Chihuahua - Mexico Regional Landmarks

The Copper Canyon
Chihuahua, Mexico

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Located on the Northwest Central Plain of Mexico, the state of Chihuahua is a land of magnificent scenery, including mountains, fertile valleys, canyons, forests, waterfalls and deserts. Its spectacular canyons are the biggest in North America. Home of two hundred tribes of native Americans for centuries, Chihuahua's most notable indigenous are the Raramuri or Tarahumara, who have preserved their cultural identity despite the intrusion of foreign customs. The state also offers pre-Hispanic ruins such as Paquime, the most important on the north of Mexico and Cuarenta Casas (forty houses) built into the cliffs. The most important cities in this state are Ciudad Juárez and El Paso in the border of the USA; Chihuahua city, which was home of the famous Pancho Villa, and the beautiful southern cities of Camargo, Delicias and Jimenez. It is said that in the sate of Chihuahua everything is extreme: the magnificent scenery, the impressive desserts, the soaring mountains, and the sheer canyons.

Copper Canyon

The Copper Canyon (Barranca del Cobre) is a series of gorges that consist of 20 canyons, four times larger than Arizona's Grand Canyon. With more than 1,452 km (900 mi) in lenght, the major barrancas -Copper, Sinforosa, Batopilas and Urique- provide craggy cliffs, sheer canyon walls and outstanding dramatic vistas. A natural and spectacular wonder, the Copper Canyon is home to the Tarahumara Indians in the mountains of Sierra Madre.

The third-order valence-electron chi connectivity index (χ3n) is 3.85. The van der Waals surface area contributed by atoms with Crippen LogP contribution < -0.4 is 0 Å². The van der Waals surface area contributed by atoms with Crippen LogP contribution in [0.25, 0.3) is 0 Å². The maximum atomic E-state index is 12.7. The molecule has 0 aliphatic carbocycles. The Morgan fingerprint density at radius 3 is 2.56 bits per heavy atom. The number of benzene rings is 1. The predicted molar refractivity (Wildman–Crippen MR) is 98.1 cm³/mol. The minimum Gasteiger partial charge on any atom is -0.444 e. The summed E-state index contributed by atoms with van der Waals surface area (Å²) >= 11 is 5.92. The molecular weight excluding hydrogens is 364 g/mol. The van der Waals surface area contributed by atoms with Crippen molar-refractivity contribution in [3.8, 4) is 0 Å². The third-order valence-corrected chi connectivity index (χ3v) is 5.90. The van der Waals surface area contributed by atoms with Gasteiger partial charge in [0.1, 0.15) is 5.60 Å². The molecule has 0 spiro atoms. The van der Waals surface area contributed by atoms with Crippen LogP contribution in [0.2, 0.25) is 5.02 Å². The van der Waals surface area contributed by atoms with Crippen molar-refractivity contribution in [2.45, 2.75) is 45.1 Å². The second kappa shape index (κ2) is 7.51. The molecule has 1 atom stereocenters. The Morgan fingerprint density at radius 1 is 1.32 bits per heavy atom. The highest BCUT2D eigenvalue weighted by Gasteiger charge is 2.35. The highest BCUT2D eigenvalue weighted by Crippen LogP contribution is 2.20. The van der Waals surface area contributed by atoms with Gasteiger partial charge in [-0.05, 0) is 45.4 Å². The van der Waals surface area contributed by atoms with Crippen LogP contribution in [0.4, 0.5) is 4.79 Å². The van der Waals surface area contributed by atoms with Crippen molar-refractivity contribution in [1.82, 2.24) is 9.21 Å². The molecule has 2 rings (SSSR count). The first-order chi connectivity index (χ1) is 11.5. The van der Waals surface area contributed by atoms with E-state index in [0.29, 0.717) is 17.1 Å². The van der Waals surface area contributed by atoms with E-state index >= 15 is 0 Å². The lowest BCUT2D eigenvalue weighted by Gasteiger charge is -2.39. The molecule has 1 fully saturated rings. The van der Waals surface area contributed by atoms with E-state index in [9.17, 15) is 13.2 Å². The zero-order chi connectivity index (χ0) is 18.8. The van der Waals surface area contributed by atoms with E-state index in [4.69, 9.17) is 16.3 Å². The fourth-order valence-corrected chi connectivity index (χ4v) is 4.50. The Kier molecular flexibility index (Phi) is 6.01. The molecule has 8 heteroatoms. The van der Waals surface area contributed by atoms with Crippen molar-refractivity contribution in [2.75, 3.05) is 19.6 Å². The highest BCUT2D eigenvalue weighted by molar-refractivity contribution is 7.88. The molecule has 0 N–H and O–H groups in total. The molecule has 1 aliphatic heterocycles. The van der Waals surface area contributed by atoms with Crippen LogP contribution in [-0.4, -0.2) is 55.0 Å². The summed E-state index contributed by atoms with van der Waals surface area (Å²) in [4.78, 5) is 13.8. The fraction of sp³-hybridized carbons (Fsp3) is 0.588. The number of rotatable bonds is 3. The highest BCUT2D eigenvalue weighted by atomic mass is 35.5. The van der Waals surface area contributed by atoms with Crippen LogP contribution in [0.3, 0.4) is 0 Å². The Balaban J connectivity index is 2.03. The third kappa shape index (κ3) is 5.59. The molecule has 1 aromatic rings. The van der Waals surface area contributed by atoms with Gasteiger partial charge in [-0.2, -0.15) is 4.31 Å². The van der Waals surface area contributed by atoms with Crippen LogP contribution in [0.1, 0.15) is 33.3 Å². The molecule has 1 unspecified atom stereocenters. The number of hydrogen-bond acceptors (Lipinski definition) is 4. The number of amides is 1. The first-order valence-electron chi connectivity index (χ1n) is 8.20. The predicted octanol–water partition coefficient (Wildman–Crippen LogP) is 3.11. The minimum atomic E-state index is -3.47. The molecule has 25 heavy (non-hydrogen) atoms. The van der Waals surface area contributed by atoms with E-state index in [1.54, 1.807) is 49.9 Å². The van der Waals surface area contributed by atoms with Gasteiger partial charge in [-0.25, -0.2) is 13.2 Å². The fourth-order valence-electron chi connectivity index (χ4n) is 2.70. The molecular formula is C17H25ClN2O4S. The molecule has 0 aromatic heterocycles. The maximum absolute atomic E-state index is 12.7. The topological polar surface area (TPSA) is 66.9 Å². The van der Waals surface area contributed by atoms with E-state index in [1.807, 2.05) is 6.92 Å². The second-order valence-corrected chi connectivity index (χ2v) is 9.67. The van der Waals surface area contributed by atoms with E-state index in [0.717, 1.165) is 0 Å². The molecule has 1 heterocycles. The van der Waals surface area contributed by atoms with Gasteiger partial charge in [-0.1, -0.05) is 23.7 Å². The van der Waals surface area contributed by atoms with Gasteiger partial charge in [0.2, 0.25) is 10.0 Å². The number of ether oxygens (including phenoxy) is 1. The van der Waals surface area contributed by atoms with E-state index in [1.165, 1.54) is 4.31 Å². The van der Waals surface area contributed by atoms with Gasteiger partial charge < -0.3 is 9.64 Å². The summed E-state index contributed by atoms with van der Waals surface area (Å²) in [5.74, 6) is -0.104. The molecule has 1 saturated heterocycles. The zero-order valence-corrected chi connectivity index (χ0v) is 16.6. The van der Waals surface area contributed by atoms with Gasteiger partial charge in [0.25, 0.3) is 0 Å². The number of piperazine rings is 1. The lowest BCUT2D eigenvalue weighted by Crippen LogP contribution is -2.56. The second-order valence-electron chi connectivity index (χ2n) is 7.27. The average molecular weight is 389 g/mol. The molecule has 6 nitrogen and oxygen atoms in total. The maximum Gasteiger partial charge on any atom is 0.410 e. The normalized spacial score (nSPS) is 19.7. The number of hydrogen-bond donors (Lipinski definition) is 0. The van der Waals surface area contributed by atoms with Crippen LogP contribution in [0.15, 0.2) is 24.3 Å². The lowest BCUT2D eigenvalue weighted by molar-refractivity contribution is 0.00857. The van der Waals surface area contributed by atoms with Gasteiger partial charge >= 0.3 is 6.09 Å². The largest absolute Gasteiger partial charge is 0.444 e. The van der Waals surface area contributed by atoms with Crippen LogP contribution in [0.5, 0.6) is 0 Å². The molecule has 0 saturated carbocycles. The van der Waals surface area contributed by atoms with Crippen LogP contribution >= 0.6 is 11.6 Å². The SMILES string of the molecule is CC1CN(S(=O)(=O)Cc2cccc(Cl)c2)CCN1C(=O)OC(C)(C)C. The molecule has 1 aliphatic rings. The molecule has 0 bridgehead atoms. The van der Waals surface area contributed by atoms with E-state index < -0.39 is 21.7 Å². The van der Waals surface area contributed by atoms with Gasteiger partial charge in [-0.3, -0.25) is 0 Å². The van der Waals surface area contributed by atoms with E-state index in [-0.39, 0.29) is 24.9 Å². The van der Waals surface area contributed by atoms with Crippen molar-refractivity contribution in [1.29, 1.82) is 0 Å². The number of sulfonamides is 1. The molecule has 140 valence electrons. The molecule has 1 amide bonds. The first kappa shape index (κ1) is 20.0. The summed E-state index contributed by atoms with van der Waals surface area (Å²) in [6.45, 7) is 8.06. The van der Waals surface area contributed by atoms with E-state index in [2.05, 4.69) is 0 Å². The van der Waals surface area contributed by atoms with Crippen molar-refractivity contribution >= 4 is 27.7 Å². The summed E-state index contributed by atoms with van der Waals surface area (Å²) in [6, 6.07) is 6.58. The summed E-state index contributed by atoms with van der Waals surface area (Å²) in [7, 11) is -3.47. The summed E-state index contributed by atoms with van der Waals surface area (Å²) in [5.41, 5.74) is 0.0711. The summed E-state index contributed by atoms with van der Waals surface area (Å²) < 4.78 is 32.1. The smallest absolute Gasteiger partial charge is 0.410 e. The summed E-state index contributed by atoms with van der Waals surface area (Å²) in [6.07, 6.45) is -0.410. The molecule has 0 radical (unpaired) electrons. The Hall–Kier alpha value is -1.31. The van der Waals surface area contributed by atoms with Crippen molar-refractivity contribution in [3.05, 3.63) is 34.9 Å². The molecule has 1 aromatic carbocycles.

The breathtaking route of the famous Copper Canyon Railway (Chihuahua al Pacífico) includes several stops in the Barranca del Cobre, being the Divisadero the most spectacular one. The Copper Canyon Railway is considered one of the most scenic rail journeys in the country, running between Los Mochis at sea level and Chihuahua, climbing to 8,000 ft (2.4 km) at the highest point. Opened in 1961 the Copper Canyon is the major link that connects tbe mountainous, arid Chihuahua to the Pacific coast, including 39 bridges and 86 tunnels along 655 km (407 mi) of railway line. .

The Copper Canyon railroad operates two trains during the day: the first special class train, faster, cleaner, and more comfortable and the second class, which is slower, more crowded, and dirtier. The trip on the first special class takes about 13 hours, and over three hours longer on the second class train, which stops frequently along the way.

Mexico Regional Landmarks

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Image supplied by the Holiday Inn Hotel & Suites Chihuahua